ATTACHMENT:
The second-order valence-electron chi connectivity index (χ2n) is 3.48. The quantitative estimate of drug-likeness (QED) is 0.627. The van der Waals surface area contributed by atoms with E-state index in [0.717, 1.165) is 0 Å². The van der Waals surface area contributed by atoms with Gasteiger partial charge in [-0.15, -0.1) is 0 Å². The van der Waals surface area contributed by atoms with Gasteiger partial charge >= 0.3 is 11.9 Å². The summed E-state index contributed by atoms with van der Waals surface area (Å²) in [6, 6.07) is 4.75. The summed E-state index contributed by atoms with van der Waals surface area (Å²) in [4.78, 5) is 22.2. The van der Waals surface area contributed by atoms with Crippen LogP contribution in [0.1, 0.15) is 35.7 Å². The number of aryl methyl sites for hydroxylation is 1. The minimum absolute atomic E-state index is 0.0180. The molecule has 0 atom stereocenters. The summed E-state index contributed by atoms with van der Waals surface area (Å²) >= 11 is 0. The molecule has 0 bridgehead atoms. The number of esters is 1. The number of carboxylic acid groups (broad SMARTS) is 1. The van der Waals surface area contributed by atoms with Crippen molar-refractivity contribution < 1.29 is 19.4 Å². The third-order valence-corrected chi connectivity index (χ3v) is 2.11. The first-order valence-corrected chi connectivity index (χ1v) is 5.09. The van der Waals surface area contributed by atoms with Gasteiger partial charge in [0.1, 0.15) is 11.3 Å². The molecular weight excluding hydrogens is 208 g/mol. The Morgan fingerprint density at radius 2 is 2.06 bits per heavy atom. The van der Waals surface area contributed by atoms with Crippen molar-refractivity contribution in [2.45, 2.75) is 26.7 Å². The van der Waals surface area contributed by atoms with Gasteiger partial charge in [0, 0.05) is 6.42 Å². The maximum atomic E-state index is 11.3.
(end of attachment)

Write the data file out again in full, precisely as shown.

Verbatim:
The second-order valence-electron chi connectivity index (χ2n) is 3.48. The quantitative estimate of drug-likeness (QED) is 0.627. The van der Waals surface area contributed by atoms with E-state index in [0.717, 1.165) is 0 Å². The van der Waals surface area contributed by atoms with Gasteiger partial charge in [-0.15, -0.1) is 0 Å². The van der Waals surface area contributed by atoms with Gasteiger partial charge >= 0.3 is 11.9 Å². The summed E-state index contributed by atoms with van der Waals surface area (Å²) in [6, 6.07) is 4.75. The summed E-state index contributed by atoms with van der Waals surface area (Å²) in [4.78, 5) is 22.2. The van der Waals surface area contributed by atoms with Crippen LogP contribution in [0.1, 0.15) is 35.7 Å². The number of aryl methyl sites for hydroxylation is 1. The minimum absolute atomic E-state index is 0.0180. The molecule has 0 atom stereocenters. The summed E-state index contributed by atoms with van der Waals surface area (Å²) >= 11 is 0. The molecule has 0 bridgehead atoms. The number of esters is 1. The number of carboxylic acid groups (broad SMARTS) is 1. The van der Waals surface area contributed by atoms with Crippen molar-refractivity contribution < 1.29 is 19.4 Å². The third-order valence-corrected chi connectivity index (χ3v) is 2.11. The first-order valence-corrected chi connectivity index (χ1v) is 5.09. The van der Waals surface area contributed by atoms with Gasteiger partial charge in [0.1, 0.15) is 11.3 Å². The molecular weight excluding hydrogens is 208 g/mol. The Morgan fingerprint density at radius 2 is 2.06 bits per heavy atom. The van der Waals surface area contributed by atoms with Crippen molar-refractivity contribution in [2.45, 2.75) is 26.7 Å². The van der Waals surface area contributed by atoms with Gasteiger partial charge in [0, 0.05) is 6.42 Å². The maximum atomic E-state index is 11.3.